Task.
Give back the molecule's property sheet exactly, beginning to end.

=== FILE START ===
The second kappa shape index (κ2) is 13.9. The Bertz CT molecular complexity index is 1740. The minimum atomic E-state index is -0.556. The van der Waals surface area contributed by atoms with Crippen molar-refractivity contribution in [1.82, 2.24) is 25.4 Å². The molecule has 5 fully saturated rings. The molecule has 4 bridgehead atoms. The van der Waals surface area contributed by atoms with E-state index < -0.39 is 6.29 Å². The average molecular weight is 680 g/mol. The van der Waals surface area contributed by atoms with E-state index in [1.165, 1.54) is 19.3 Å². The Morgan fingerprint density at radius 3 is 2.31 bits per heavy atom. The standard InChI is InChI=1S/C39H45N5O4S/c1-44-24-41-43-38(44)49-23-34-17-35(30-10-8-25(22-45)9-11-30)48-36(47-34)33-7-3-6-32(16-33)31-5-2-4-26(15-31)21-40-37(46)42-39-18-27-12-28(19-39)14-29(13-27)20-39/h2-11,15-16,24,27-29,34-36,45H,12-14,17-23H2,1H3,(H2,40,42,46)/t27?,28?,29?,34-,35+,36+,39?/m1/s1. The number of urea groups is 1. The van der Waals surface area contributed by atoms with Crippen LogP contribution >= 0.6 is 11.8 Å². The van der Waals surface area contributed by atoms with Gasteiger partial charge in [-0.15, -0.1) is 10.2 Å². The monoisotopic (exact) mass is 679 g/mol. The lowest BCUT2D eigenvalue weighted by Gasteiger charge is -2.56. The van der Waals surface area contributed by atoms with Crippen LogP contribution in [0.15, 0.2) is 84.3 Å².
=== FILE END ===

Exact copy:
The second kappa shape index (κ2) is 13.9. The Bertz CT molecular complexity index is 1740. The minimum atomic E-state index is -0.556. The van der Waals surface area contributed by atoms with Crippen molar-refractivity contribution in [1.82, 2.24) is 25.4 Å². The molecule has 5 fully saturated rings. The molecule has 4 bridgehead atoms. The van der Waals surface area contributed by atoms with E-state index < -0.39 is 6.29 Å². The average molecular weight is 680 g/mol. The van der Waals surface area contributed by atoms with E-state index in [1.165, 1.54) is 19.3 Å². The Morgan fingerprint density at radius 3 is 2.31 bits per heavy atom. The standard InChI is InChI=1S/C39H45N5O4S/c1-44-24-41-43-38(44)49-23-34-17-35(30-10-8-25(22-45)9-11-30)48-36(47-34)33-7-3-6-32(16-33)31-5-2-4-26(15-31)21-40-37(46)42-39-18-27-12-28(19-39)14-29(13-27)20-39/h2-11,15-16,24,27-29,34-36,45H,12-14,17-23H2,1H3,(H2,40,42,46)/t27?,28?,29?,34-,35+,36+,39?/m1/s1. The number of urea groups is 1. The van der Waals surface area contributed by atoms with Crippen LogP contribution >= 0.6 is 11.8 Å². The van der Waals surface area contributed by atoms with Gasteiger partial charge in [-0.15, -0.1) is 10.2 Å². The monoisotopic (exact) mass is 679 g/mol. The lowest BCUT2D eigenvalue weighted by Gasteiger charge is -2.56. The van der Waals surface area contributed by atoms with Crippen LogP contribution in [0.15, 0.2) is 84.3 Å².